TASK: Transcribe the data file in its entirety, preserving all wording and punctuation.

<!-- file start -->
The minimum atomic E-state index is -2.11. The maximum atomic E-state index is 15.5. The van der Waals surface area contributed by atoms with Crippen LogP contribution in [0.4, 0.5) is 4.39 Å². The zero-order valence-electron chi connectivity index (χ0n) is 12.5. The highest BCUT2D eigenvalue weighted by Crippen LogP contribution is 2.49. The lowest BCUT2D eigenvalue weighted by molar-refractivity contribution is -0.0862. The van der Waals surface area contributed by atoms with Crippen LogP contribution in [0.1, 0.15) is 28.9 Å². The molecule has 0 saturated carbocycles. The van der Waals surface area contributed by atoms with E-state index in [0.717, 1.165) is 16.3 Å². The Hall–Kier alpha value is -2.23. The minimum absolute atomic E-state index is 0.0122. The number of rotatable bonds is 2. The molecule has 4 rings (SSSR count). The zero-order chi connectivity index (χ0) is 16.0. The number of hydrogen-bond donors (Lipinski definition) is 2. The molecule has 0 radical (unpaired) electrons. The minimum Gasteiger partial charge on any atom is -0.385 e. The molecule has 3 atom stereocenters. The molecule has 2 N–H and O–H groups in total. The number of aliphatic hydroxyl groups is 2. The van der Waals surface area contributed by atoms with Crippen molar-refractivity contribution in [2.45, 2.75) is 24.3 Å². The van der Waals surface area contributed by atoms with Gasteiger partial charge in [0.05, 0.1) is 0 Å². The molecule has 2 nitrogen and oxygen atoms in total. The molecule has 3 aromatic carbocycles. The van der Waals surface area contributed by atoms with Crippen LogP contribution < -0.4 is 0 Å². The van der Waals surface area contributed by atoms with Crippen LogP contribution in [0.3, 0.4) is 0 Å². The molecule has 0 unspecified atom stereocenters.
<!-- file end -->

The minimum atomic E-state index is -2.11. The maximum atomic E-state index is 15.5. The van der Waals surface area contributed by atoms with Crippen LogP contribution in [0.4, 0.5) is 4.39 Å². The zero-order valence-electron chi connectivity index (χ0n) is 12.5. The highest BCUT2D eigenvalue weighted by Crippen LogP contribution is 2.49. The lowest BCUT2D eigenvalue weighted by molar-refractivity contribution is -0.0862. The van der Waals surface area contributed by atoms with Crippen LogP contribution in [0.1, 0.15) is 28.9 Å². The molecule has 0 saturated carbocycles. The van der Waals surface area contributed by atoms with E-state index in [0.717, 1.165) is 16.3 Å². The Hall–Kier alpha value is -2.23. The minimum absolute atomic E-state index is 0.0122. The number of rotatable bonds is 2. The molecule has 4 rings (SSSR count). The zero-order chi connectivity index (χ0) is 16.0. The number of hydrogen-bond donors (Lipinski definition) is 2. The molecule has 0 radical (unpaired) electrons. The minimum Gasteiger partial charge on any atom is -0.385 e. The molecule has 3 atom stereocenters. The molecule has 2 N–H and O–H groups in total. The number of aliphatic hydroxyl groups is 2. The van der Waals surface area contributed by atoms with Crippen molar-refractivity contribution in [2.45, 2.75) is 24.3 Å². The van der Waals surface area contributed by atoms with Gasteiger partial charge in [0.05, 0.1) is 0 Å². The molecule has 2 nitrogen and oxygen atoms in total. The molecule has 3 aromatic carbocycles. The van der Waals surface area contributed by atoms with Crippen LogP contribution < -0.4 is 0 Å². The van der Waals surface area contributed by atoms with Crippen LogP contribution in [0.3, 0.4) is 0 Å². The molecule has 0 unspecified atom stereocenters.